Police open new Gaydamak investigation

Latest allegations claim billionaire gave cash to garner votes for upcoming J'lem municipal elections.

gaydamak aj 224.88 (photo credit: Ariel Jerozolimski)
gaydamak aj 224.88
(photo credit: Ariel Jerozolimski)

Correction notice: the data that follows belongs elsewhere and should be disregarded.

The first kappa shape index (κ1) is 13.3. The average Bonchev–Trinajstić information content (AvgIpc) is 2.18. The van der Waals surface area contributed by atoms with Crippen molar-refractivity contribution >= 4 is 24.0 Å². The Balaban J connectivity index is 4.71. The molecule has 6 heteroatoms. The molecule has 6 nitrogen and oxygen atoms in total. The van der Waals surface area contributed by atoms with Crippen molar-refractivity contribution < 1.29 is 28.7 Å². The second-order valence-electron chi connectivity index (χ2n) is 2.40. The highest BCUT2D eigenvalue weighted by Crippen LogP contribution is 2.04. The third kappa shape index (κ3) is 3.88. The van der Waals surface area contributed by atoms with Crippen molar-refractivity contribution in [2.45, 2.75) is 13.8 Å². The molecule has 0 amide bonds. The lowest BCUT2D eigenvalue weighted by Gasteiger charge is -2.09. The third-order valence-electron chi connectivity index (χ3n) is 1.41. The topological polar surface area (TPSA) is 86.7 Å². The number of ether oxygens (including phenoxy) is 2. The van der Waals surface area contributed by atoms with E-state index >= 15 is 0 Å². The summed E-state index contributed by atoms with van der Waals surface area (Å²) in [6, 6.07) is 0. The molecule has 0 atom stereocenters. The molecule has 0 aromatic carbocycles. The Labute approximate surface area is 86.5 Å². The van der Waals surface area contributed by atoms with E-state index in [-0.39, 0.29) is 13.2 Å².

Police have decided to launch a new votes-for-money investigation into billionaire tycoon Arkadi Gaydamak, hours after he formally announced his candidacy for the Jerusalem mayoralty on Wednesday. The investigation will be headed by the National Fraud Unit and was opened following a complaint received by the Movement for Quality Government, which claimed Gaydamak had handed out cash-filled envelopes in his home while declaring, "Next year in the Jerusalem municipality." The complaint was based on footage shot by a Channel 2 camera in March, which "shows Gaydamak holding a fundraising event at his home... in which he gave each yeshiva [head] present between NIS 1,000 and NIS 2,000, while every individual received NIS 200-600." Gaydamak's declaration and the cash gifts form a clear attempt to link the money with votes, the Movement for Quality Government charged. Gaydamak dismissed the allegations, telling The Jerusalem Post that he had been engaged in charity in Israel for years and that the incident in question was nothing more than the distribution of Purim gifts. "We live in a police state," he said. "What the police are doing is a disgrace. One hour after I announce my campaign, they invent this charge that I gave money during Purim. I always do this [give Purim gifts]," he said. Gaydamak listed the many charitable causes to which he had donated, such as the Bikur Holim hospital in Jerusalem. "I gave millions to the hospital, which is where victims of the bulldozer terror attack came to. Why don't they accuse me of buying the votes of terror victims who were treated there?" Gaydamak said. In June, the Knesset's National Voting Committee rejected a petition by the Movement for Quality Government to ban Gaydamak from giving out funds to potential voters. Judge Eliezer Rivlin wrote in his ruling that he accepted Gaydamak's statement that he would not distribute any more funds before the upcoming elections, as such gift-giving only occurred on Hanukka or Purim, both of which fall after the elections. Also Wednesday, Gaydamak named former Beit Hanassi director-general Aryeh Shumer as head of his campaign headquarters. Public opinion polls put Gaydamak a distant third in a three-way race against current Jerusalem Mayor Uri Lupolianski and city opposition leader Nir Barkat. A potential match-up between Lupolianski, Barkat and Gaydamak is likely to boost Lupolianski's chances of winning reelection, since the non-haredi vote would be split between two secular candidates.